Thelma Buchholdt

Obituary
  • "Thelma was truly a public servant who was always "frank"..."
    - Fa'aana Tosi
  • "Dear Jon: I live in Miami and went on line and learned..."
    - Linda Miller
  • "Jon and family, I just heard about Thelma's death. I knew..."
    - Jaigne Beck (Olshansky)
  • "Thelma will be always in the hearts and minds of all her..."
    - Al Germann
  • "Dear Buchholdt Family~ I didn't get the pleasure of working..."
    - Frances Tibon Estoista

Former Alaska legislator, civil rights leader, author and attorney Thelma Garcia Buchholdt, 73, died Nov. 5, 2007, at home of pancreatic cancer.
Viewing will be at 9 a.m. Saturday at St. Anthony's Catholic Church, 825 S. Klevin St. A Mass of Christian burial will be held at 10 a.m., with graveside services at Anchorage Memorial Park Cemetery at 11 a.m. and luncheon at St. Anthony's Parish Hall at noon. The Rev. Fred Bugarin will be the celebrant.
Thelma was born Aug. 1, 1934, in Claveria in the northern Philippines, and completed her elementary and secondary education in seven years.
She came to the United States in 1951, graduated from Mount St. Mary's College in Los Angeles and enrolled in graduate studies at the University of Nevada at Las Vegas. There she met her husband of 50 years, Jon Buchholdt, and they married and started a family.
Thelma taught elementary school until the family moved to Anchorage in 1965.
Thelma was active in the Anchorage community through the March of Dimes and the League of Women Voters, and she helped found the Boys and Girls Clubs of Alaska.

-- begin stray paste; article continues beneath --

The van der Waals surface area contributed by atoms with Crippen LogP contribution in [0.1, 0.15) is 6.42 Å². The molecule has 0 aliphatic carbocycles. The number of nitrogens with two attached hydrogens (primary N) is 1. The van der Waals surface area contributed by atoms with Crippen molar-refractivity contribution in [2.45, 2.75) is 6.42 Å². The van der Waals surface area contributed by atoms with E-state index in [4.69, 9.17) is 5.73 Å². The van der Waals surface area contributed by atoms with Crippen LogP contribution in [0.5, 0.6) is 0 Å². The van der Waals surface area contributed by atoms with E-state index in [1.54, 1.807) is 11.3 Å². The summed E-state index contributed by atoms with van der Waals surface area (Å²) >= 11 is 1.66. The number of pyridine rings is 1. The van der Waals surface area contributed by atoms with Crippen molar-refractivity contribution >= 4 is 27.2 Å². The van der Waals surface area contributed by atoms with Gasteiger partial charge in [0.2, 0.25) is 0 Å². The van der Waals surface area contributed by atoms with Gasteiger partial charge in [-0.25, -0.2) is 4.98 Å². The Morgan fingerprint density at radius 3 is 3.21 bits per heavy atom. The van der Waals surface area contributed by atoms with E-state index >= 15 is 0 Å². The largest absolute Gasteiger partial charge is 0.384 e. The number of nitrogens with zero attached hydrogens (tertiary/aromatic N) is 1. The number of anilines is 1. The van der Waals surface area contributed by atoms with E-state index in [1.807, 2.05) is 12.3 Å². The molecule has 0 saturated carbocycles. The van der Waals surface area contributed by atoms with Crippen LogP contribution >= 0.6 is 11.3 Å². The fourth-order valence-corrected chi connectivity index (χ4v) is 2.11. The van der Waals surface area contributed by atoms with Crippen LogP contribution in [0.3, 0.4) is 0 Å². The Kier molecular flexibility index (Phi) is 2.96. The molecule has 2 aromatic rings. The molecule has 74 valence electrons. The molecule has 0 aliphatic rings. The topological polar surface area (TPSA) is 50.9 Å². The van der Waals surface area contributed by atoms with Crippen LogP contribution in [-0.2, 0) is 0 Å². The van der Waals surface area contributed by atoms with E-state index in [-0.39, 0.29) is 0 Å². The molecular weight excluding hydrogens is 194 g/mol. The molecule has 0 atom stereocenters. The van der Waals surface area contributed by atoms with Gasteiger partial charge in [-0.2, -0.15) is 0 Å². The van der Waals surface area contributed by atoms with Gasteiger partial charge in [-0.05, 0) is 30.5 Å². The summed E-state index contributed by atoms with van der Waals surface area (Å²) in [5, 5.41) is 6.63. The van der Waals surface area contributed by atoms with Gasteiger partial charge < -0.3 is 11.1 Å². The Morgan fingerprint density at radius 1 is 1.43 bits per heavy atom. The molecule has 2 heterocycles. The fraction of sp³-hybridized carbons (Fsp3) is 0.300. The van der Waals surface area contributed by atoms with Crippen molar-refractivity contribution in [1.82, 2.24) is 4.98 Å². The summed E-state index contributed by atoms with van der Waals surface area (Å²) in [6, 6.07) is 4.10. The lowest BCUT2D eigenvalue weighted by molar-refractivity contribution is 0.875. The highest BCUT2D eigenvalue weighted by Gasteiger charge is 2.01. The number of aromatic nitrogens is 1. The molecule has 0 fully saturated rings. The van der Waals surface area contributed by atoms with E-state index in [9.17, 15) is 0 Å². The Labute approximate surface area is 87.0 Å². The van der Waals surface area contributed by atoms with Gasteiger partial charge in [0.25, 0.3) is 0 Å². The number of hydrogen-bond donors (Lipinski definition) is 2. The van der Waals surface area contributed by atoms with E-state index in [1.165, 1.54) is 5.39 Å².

She became involved in politics as a member of the Ad Hoc Committee of Young Democrats. George McGovern named her Alaska coordinator for his 1972 presidential campaign. And she was appointed to the Alaska State Advisory Committee to the U.S. Commission on Civil Rights.
In 1973, Thelma was elected the first woman president of the Filipino Community of Anchorage, serving two consecutive terms.
Alaska in the 1970s faced the political riddle of protecting the environment and the rights of indigenous peoples during the construction of the trans-Alaska oil pipeline. A second major challenge was the equitable distribution of billions of dollars of new revenue.
Thelma was elected to the Alaska House of Representatives in 1974 as an Ad Hoc Democrat. She was the first Filipino-American woman legislator in America. She was re-elected in 1976, 1978 and 1980.
She served on the House Finance Committee, later becoming vice-chair of the committee. She championed funding for the Spenard Community Recreation Center, the Dempsey-Anderson Ice Arena, the Asian-Alaskan Cultural Center in Spenard, the renovation of the Filipino Community Hall in Juneau and many local roads, trails and parks. And Thelma sponsored and won funding for an underwater bio-acoustical survey of Alaska's bowhead population.Thelma also won funding for the Alaska Commission on the Status of Women.
In 1980, Thelma was elected the first Asian-American president of the National Order of Women Legislators.
And in 1994, Thelma was appointed director of Alaska's Office of Equal Opportunity.
Thelma became an expert on the history of Filipinos in Alaska. She produced a 30-minute documentary film on the subject and wrote a 200-page book, "Filipinos in Alaska: 1788-1958." Thelma was national vice president of the Filipino-American National Historical Society. Its national conference will be held in Anchorage in 2008.
When their four children were grown Thelma and Jon enrolled in the District of Columbia School of Law, graduating in 1991. Both became members of the Alaska Bar Association.
Thelma is survived by her husband, Jon; their four children, daughter Titania (Gary) Ray of Richmond, Calif.; sons, Chris (Julia Sadowski), Hans, and Dylan (Cara Eltion), all of Anchorage; two grandchildren, Ryan of Anchorage and Rocco of Richmond; sisters, Jeanette (John) Svihra of Anchorage, Rhoda McFadden of Las Vegas, and Nancy Evangelista of Los Angeles; and brothers, Melvyn Garcia of Los Angeles and Eloi Garcia of Claveria.
Published in Anchorage Daily News on Nov. 7, 2007
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